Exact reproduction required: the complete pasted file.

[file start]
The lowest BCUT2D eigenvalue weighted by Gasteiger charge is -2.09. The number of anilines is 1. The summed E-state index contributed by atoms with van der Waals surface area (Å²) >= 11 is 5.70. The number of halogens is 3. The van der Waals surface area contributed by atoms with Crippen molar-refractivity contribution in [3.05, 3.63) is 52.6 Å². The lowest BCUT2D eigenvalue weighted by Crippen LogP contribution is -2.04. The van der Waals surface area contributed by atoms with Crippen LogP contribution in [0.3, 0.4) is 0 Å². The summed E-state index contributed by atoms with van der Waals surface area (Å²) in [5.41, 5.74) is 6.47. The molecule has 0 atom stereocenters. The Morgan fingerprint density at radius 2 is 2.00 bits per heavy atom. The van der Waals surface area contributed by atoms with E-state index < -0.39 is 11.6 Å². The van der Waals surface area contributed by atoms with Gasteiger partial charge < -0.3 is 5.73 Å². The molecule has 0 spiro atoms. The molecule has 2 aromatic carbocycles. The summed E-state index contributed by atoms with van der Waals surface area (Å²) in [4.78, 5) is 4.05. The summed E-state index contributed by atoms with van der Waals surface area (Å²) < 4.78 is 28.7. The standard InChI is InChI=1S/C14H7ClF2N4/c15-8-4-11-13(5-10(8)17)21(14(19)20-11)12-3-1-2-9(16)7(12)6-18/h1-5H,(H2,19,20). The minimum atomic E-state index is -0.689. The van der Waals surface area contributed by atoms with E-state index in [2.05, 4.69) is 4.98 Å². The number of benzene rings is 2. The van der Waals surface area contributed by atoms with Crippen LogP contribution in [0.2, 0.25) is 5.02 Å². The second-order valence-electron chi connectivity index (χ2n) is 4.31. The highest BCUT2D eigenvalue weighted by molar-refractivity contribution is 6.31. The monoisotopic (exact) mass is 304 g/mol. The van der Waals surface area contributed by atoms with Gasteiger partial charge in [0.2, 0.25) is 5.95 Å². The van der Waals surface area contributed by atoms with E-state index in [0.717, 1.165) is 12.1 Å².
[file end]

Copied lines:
The lowest BCUT2D eigenvalue weighted by Gasteiger charge is -2.09. The number of anilines is 1. The summed E-state index contributed by atoms with van der Waals surface area (Å²) >= 11 is 5.70. The number of halogens is 3. The van der Waals surface area contributed by atoms with Crippen molar-refractivity contribution in [3.05, 3.63) is 52.6 Å². The lowest BCUT2D eigenvalue weighted by Crippen LogP contribution is -2.04. The van der Waals surface area contributed by atoms with Crippen LogP contribution in [0.3, 0.4) is 0 Å². The summed E-state index contributed by atoms with van der Waals surface area (Å²) in [5.41, 5.74) is 6.47. The molecule has 0 atom stereocenters. The Morgan fingerprint density at radius 2 is 2.00 bits per heavy atom. The van der Waals surface area contributed by atoms with E-state index < -0.39 is 11.6 Å². The van der Waals surface area contributed by atoms with Gasteiger partial charge < -0.3 is 5.73 Å². The molecule has 0 spiro atoms. The molecule has 2 aromatic carbocycles. The summed E-state index contributed by atoms with van der Waals surface area (Å²) in [4.78, 5) is 4.05. The summed E-state index contributed by atoms with van der Waals surface area (Å²) < 4.78 is 28.7. The standard InChI is InChI=1S/C14H7ClF2N4/c15-8-4-11-13(5-10(8)17)21(14(19)20-11)12-3-1-2-9(16)7(12)6-18/h1-5H,(H2,19,20). The minimum atomic E-state index is -0.689. The van der Waals surface area contributed by atoms with E-state index in [2.05, 4.69) is 4.98 Å². The number of benzene rings is 2. The van der Waals surface area contributed by atoms with Crippen LogP contribution in [0.2, 0.25) is 5.02 Å². The second-order valence-electron chi connectivity index (χ2n) is 4.31. The highest BCUT2D eigenvalue weighted by molar-refractivity contribution is 6.31. The monoisotopic (exact) mass is 304 g/mol. The van der Waals surface area contributed by atoms with Gasteiger partial charge in [0.2, 0.25) is 5.95 Å². The van der Waals surface area contributed by atoms with E-state index in [0.717, 1.165) is 12.1 Å².